They say if you can do something for 30 days, it becomes a habit.
On January 14th, I started a 30 day writing challenge.
The goal was to see if I could write & publish a blog each day for 30 days.
At the beginning, I wasn’t even sure if I could come up with that much content. But as the days went by, my notebook started filling with ideas.
Now I have pages of topics that I want to write about. I’ve made writing every day a habit. And while I’ve completed my challenge, I’m going to continue writing & publishing daily for the foreseeable future.
I’ve considered only publishing 3 or 4 times a week—but I like the pressure that comes with having to post daily. I think if I back off now—I might get lazy.
What My Challenge Taught Me
Writing Is Thinking
Thinking takes place in the brain right? It’s when you’re all alone in you head. But we think in other ways as well. When you talk to someone—you’re thinking out loud. You’re processing information, you’re bouncing ideas off your friends, you’re creating new neural pathways.
Writing is thinking too.
Writing is a way to process what you’re learning, commit information to memory, express your thoughts and opinions to others—and yourself.
When I sit down to write about something, I usually end up learning more about the subject as I work my way through it.
Writing for the past 30 days has helped me articulate my thoughts on many things and subsequently, I’ve been able to absorb and retain more information.
Creating Begets More Creativity
The more I write, the more ideas I come up with to write about.
When I started this challenge, the first week was very difficult. There was a time when I thought I would run out of things to say.
Once I started developing a writing routine, ideas started to flow.
After 30 days, my mind is in writing mode all the time. Anything from a line in a movie, a song lyric, bathroom wall quote, or a random shower thought, will inspire me to write.
You Make Room For Your Goal
After I started the 30 day challenge, I had to make time to write. So I started cutting out things that weren’t as important as reaching my goal.
I woke up earlier. I stopped waisting time on social media. I quit my habit of going to the grocery store everyday after work. Etc.
Starting a writing challenge also helped me kick some bad habits.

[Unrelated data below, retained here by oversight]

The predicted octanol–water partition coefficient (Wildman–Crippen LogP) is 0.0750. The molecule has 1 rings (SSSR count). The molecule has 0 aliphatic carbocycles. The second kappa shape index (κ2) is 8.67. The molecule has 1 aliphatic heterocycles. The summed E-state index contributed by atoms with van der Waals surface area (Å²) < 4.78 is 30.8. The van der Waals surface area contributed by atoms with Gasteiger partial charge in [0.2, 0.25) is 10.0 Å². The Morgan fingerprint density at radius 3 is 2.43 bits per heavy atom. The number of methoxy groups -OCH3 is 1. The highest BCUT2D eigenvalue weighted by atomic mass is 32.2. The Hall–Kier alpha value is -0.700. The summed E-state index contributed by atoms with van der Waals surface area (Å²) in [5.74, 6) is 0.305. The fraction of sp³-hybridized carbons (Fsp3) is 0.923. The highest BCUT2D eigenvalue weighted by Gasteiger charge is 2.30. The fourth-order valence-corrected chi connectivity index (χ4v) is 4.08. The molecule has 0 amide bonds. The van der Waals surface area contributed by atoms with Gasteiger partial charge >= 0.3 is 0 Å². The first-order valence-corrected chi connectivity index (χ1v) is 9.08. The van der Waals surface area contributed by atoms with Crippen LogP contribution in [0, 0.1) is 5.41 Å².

I realized that by eliminating things from my schedule, I could make more time for something that was more meaningful. For me, that was one of the biggest lessons of the 30 day challenge.
You Will Learn More Than You Expect
I had to overcome obstacles in order to write every day.
While on vacation in Frisco, I had to learn how to write & publish on my phone—because I didn’t have access to wifi.
Whatever your challenge may be, you’ll learn hacks, shortcuts—new skills.
It’s not just about achieving your goal, it’s about learning how to become more efficient.
You Can Change Your Life By Small Daily Acts
“If you want to live a life you’ve never lived—you have to be willing to do things you’ve never done.” —Jen Sincero
If you want to make changes in your life, you have to act.
Action is everything.
Small daily acts are the most significant.
You aren’t going to wake up and suddenly speak a foreign language, weight 10 lbs less, write software code, etc.
You will eventually be able to do these things through completing small daily acts that work towards reaching these goals.
Why Do A 30 Day Challenge?
I wanted to write for 30 days to see if I could—to see if I liked it enough to continue.
I learned a lot.
What’s the worst thing that could happen? If you do a 30 day challenge and you don’t like it, are you really losing anything? Chances are you’re going to learn from the experience.
If anything, I want to start a new 30 day challenge.
Your 30 day challenge can be as simple as expressing gratitude every morning—or as complicated as starting a side business.
Whatever your goal may be—take the chance—try it out for 30 days.
You may find yourself sticking with it after the challenge is finished.